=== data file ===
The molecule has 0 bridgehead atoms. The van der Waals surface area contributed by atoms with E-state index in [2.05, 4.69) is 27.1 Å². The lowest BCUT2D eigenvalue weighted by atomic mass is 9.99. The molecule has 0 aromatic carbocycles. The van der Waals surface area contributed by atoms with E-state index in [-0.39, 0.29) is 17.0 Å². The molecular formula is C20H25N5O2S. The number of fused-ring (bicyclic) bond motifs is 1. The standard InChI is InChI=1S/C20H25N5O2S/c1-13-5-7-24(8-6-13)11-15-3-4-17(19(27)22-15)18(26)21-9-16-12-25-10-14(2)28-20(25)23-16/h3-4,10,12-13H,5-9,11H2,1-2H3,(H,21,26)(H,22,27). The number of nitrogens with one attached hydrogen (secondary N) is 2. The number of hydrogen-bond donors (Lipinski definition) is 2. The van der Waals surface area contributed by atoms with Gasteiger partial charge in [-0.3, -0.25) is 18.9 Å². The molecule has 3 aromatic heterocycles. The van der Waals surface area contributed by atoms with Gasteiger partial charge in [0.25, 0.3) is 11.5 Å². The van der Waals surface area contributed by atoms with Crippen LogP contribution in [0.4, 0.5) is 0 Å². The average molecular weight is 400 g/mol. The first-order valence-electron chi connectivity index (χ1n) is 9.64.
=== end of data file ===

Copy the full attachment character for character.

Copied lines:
The molecule has 0 bridgehead atoms. The van der Waals surface area contributed by atoms with E-state index in [2.05, 4.69) is 27.1 Å². The lowest BCUT2D eigenvalue weighted by atomic mass is 9.99. The molecule has 0 aromatic carbocycles. The van der Waals surface area contributed by atoms with E-state index in [-0.39, 0.29) is 17.0 Å². The molecular formula is C20H25N5O2S. The number of fused-ring (bicyclic) bond motifs is 1. The standard InChI is InChI=1S/C20H25N5O2S/c1-13-5-7-24(8-6-13)11-15-3-4-17(19(27)22-15)18(26)21-9-16-12-25-10-14(2)28-20(25)23-16/h3-4,10,12-13H,5-9,11H2,1-2H3,(H,21,26)(H,22,27). The number of nitrogens with one attached hydrogen (secondary N) is 2. The number of hydrogen-bond donors (Lipinski definition) is 2. The van der Waals surface area contributed by atoms with Gasteiger partial charge in [-0.3, -0.25) is 18.9 Å². The molecule has 3 aromatic heterocycles. The van der Waals surface area contributed by atoms with Gasteiger partial charge in [0.25, 0.3) is 11.5 Å². The van der Waals surface area contributed by atoms with Crippen LogP contribution in [0.4, 0.5) is 0 Å². The average molecular weight is 400 g/mol. The first-order valence-electron chi connectivity index (χ1n) is 9.64.